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Ian Salisbury on snaring Botham, the Saqlain partnership and his hundred against Warne

Ian Salisbury and Saqlain Mushtaq
Phil Walker by Phil Walker
@Phil_Wisden 5 minute read

Former England, Sussex, Surrey and Warwickshire leggie Ian Salisbury revisits the big leg-breaks and slippery wrong ’uns from a memorable career.

First published in 2017

Break a leg

1-22 | MCC Young Cricketers v Sussex 2nd XI, 45-over match, Hove | 1988

Though I took up cricket late at 14, I still played some second XI cricket when I was 16, but just as a batsman. I’d been selected for the MCC ’School of Merit’ at Lord’s, and it was in the winter of 1987/88 that I first decided to bowl leg-spin. I was 18, and on the back of the batting, and having taken up leg-spin, I was put on the MCC Young Cricketers staff for 1988. We played against a Sussex side down at Hove and they played their first-team batsmen. I bowled well and got taken on by Sussex.

Making waves

1-25 & 12* | Lancashire v Sussex, Refuge Assurance League, Old Trafford | 1989

I went from never having bowled leg-spin to making my professional debut in two years. There was me and another leggie, Andy Clarke, in the Sussex ranks at the time, and it got a bit of coverage that we had two leg-spinners. It was unheard of at the time. With the coverage that Andy and me got, it announced me on the scene.

Ian Salisbury bowling for Sussex in the Natwest Bank Trophy in June 1992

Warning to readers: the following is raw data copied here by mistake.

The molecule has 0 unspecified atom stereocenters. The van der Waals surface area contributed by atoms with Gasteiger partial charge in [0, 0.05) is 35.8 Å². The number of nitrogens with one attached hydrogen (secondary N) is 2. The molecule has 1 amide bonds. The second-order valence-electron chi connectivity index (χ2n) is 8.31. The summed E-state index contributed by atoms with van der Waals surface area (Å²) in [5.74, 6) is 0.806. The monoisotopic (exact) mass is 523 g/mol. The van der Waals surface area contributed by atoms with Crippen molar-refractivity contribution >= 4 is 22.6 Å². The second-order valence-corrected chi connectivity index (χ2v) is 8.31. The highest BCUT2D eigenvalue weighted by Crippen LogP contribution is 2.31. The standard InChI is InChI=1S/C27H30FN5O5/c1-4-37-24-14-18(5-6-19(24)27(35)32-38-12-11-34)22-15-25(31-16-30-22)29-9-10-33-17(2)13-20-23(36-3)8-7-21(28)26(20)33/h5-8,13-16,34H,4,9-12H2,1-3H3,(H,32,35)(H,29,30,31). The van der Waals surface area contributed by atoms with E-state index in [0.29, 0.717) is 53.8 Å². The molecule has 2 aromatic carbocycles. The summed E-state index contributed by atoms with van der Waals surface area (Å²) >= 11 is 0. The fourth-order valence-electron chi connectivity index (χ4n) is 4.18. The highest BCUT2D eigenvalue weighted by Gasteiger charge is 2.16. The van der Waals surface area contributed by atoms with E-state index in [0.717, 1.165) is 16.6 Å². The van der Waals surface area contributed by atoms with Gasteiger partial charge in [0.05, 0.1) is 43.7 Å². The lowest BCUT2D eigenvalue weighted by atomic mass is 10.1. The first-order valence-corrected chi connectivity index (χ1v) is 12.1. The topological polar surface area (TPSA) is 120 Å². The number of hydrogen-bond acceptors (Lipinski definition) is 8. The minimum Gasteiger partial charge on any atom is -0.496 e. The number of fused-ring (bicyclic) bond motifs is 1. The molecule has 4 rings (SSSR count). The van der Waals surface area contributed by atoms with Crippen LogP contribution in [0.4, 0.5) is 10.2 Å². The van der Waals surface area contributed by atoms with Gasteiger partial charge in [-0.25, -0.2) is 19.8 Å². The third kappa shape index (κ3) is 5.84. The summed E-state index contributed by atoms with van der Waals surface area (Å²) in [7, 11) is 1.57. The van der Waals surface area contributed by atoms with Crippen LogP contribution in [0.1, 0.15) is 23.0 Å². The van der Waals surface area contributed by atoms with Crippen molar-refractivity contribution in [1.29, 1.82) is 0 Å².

Snaring Botham

5-32 | Worcestershire v Sussex, County Championship, Worcester | 1990

Later in 1989 I took my first five-fer for England under 19s, against a good New Zealand side including Adam Parore, Chris Cairns and Chris Harris. It was around then I began to think I might have what it took to play for England. A season later I took my first five-fer, against Worcester, including the wicket of my childhood hero, Ian Botham.

Eden Project

1-72 & 0-16, 28 & 26 | India v England, 1st Test, Calcutta | 1993

I’d been included initially as a net bowler but I ended up playing the first Test. We played four seamers and they played three spinners, we won the toss and bowled first! We hadn’t toured there in a number of years and we just thought if we did what we always do it would be good enough. We lost 3-0. I took a wicket in my first over, and I remember thinking it would all be ok, and then I don’t remember taking another one. This was Azharuddin, this was Sachin. They could play spin in their sleep. I was 23. I was a million miles away. My preparation was not right. I hadn’t bowled since the previous September! There was no footage of how they played, no info about the pitches, nothing. You were just out there in front of 100,000 people at Eden Gardens. It was a tough gig. But it was an experience I’ll never forget.

Brother from another mother

3-29 & 4-66 | Surrey v Nottinghamshire, County Championship, The Oval | 1999